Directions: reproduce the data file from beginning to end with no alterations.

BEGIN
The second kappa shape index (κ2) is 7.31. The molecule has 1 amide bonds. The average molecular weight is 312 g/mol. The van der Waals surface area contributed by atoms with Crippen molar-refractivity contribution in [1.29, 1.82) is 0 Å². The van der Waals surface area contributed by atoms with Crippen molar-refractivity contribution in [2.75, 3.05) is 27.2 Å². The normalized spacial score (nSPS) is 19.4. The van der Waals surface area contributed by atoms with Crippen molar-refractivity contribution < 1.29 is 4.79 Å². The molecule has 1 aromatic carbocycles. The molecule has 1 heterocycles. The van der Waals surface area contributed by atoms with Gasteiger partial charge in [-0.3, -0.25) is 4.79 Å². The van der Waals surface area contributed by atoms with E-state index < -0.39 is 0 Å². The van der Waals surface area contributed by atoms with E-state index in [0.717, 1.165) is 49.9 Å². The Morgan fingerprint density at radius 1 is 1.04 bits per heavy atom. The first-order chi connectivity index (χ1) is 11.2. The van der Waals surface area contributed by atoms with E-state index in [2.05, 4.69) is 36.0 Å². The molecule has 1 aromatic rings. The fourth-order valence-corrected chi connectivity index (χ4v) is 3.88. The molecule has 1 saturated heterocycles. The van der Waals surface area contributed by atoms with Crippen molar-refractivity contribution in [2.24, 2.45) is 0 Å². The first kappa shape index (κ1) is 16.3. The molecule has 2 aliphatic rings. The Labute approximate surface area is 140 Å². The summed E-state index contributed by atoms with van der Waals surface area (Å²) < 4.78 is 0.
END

The second kappa shape index (κ2) is 7.31. The molecule has 1 amide bonds. The average molecular weight is 312 g/mol. The van der Waals surface area contributed by atoms with Crippen molar-refractivity contribution in [1.29, 1.82) is 0 Å². The van der Waals surface area contributed by atoms with Crippen molar-refractivity contribution in [2.75, 3.05) is 27.2 Å². The normalized spacial score (nSPS) is 19.4. The van der Waals surface area contributed by atoms with Crippen molar-refractivity contribution < 1.29 is 4.79 Å². The molecule has 1 aromatic carbocycles. The molecule has 1 heterocycles. The van der Waals surface area contributed by atoms with Gasteiger partial charge in [-0.3, -0.25) is 4.79 Å². The van der Waals surface area contributed by atoms with E-state index < -0.39 is 0 Å². The van der Waals surface area contributed by atoms with E-state index in [0.717, 1.165) is 49.9 Å². The Morgan fingerprint density at radius 1 is 1.04 bits per heavy atom. The first-order chi connectivity index (χ1) is 11.2. The van der Waals surface area contributed by atoms with E-state index in [2.05, 4.69) is 36.0 Å². The molecule has 1 aromatic rings. The fourth-order valence-corrected chi connectivity index (χ4v) is 3.88. The molecule has 1 saturated heterocycles. The van der Waals surface area contributed by atoms with Crippen molar-refractivity contribution in [2.24, 2.45) is 0 Å². The first kappa shape index (κ1) is 16.3. The molecule has 2 aliphatic rings. The Labute approximate surface area is 140 Å². The summed E-state index contributed by atoms with van der Waals surface area (Å²) < 4.78 is 0.